From the Archives: Hands Across America

On May 25, 1986, over 5 million Americans joined hands for the 15-minute event Hands Across America. Organizers hoped to raise millions of dollars to fight hunger, homelessness and poverty.

Staff writer Peter King reported in the May 26, 1986, Los Angeles Times:

Millions of Americans — celebrities and suburbanites, politicians and passers-by — joined hands and sang songs for 15 minutes Sunday in a largely symbolic celebration of their concern for the nation’s impoverished.

Organizers of Hands Across America failed to realize their vision of an unbroken chain of humanity stretching from New York City to Long Beach, as there were reports of gaps throughout the 4,125-mile route — not only, as predicted, in the blazing hot desert of the Southwest, but also in cities.

Similarly, original goals of $100 million in donations had been scaled back by half even before the demonstration began at noon (PDT). Organizers refused to estimate how many people participated and how much money was raised. Five and a half million people were needed to create a perfect transcontinental chain, and the large, unfilled stretches indicated far fewer took part — despite the waiving last week of an obligatory donation of $10 or more.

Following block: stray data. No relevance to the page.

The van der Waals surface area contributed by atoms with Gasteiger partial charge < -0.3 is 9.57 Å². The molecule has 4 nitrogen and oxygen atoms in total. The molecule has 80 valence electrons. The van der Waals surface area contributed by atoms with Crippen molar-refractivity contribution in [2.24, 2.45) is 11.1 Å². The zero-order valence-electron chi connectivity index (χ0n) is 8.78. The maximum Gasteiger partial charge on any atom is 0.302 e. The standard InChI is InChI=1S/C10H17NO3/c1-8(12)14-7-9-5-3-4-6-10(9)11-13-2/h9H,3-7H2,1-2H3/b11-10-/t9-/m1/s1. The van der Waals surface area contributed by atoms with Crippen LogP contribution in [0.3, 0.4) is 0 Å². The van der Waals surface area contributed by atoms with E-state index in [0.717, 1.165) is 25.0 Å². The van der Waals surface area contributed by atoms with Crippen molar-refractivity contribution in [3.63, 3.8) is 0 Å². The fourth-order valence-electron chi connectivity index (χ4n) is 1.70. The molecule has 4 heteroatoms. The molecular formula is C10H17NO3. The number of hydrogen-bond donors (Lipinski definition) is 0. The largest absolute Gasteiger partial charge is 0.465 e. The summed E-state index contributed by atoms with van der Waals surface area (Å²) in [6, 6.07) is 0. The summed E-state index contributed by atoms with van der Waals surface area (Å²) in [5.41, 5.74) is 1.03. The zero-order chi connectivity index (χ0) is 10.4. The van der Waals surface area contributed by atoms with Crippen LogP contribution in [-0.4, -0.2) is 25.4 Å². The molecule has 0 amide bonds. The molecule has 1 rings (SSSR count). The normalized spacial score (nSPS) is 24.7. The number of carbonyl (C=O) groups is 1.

The promoters nonetheless declared themselves satisfied, saying that Hands Across America — the latest in a series of gala philanthropic events promoted around celebrities, sponsored by corporations and designed for widespread participation by common folk — succeeded because of the attention it focused on America’s homeless and hungry.

Over $30 million was raised, but expenses reduced the final distribution to about $15 million.

Peter King’s full story is online: Millions Join Hands in Concern for Poor.

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